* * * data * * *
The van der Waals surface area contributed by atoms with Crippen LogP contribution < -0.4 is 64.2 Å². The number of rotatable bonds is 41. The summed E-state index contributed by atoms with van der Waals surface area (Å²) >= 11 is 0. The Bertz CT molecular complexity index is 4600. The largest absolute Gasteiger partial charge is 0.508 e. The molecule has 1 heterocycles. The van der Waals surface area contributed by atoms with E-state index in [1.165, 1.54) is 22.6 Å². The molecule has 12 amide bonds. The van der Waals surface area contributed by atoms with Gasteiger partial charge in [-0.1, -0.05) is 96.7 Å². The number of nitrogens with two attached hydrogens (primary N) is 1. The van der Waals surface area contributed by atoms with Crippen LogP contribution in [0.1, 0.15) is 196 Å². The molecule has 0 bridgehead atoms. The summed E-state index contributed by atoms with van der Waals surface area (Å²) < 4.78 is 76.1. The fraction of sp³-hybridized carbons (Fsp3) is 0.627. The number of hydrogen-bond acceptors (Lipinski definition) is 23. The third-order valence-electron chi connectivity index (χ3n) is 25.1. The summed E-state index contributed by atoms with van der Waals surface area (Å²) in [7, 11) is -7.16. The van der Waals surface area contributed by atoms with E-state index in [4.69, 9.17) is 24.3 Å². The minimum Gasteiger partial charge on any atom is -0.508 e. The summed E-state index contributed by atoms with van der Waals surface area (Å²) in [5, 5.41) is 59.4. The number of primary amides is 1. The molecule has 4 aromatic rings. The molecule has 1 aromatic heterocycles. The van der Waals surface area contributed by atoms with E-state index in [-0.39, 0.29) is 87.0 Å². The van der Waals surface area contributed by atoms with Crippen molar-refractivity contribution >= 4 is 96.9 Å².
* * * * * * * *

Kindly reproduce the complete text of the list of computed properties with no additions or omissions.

The van der Waals surface area contributed by atoms with Crippen LogP contribution < -0.4 is 64.2 Å². The number of rotatable bonds is 41. The summed E-state index contributed by atoms with van der Waals surface area (Å²) >= 11 is 0. The Bertz CT molecular complexity index is 4600. The largest absolute Gasteiger partial charge is 0.508 e. The molecule has 1 heterocycles. The van der Waals surface area contributed by atoms with E-state index in [1.165, 1.54) is 22.6 Å². The molecule has 12 amide bonds. The van der Waals surface area contributed by atoms with Gasteiger partial charge in [-0.1, -0.05) is 96.7 Å². The number of nitrogens with two attached hydrogens (primary N) is 1. The van der Waals surface area contributed by atoms with Crippen LogP contribution in [0.1, 0.15) is 196 Å². The molecule has 0 bridgehead atoms. The summed E-state index contributed by atoms with van der Waals surface area (Å²) < 4.78 is 76.1. The fraction of sp³-hybridized carbons (Fsp3) is 0.627. The number of hydrogen-bond acceptors (Lipinski definition) is 23. The third-order valence-electron chi connectivity index (χ3n) is 25.1. The summed E-state index contributed by atoms with van der Waals surface area (Å²) in [7, 11) is -7.16. The van der Waals surface area contributed by atoms with E-state index in [4.69, 9.17) is 24.3 Å². The minimum Gasteiger partial charge on any atom is -0.508 e. The summed E-state index contributed by atoms with van der Waals surface area (Å²) in [5, 5.41) is 59.4. The number of primary amides is 1. The molecule has 4 aromatic rings. The molecule has 1 aromatic heterocycles. The van der Waals surface area contributed by atoms with E-state index in [-0.39, 0.29) is 87.0 Å². The van der Waals surface area contributed by atoms with Crippen molar-refractivity contribution >= 4 is 96.9 Å².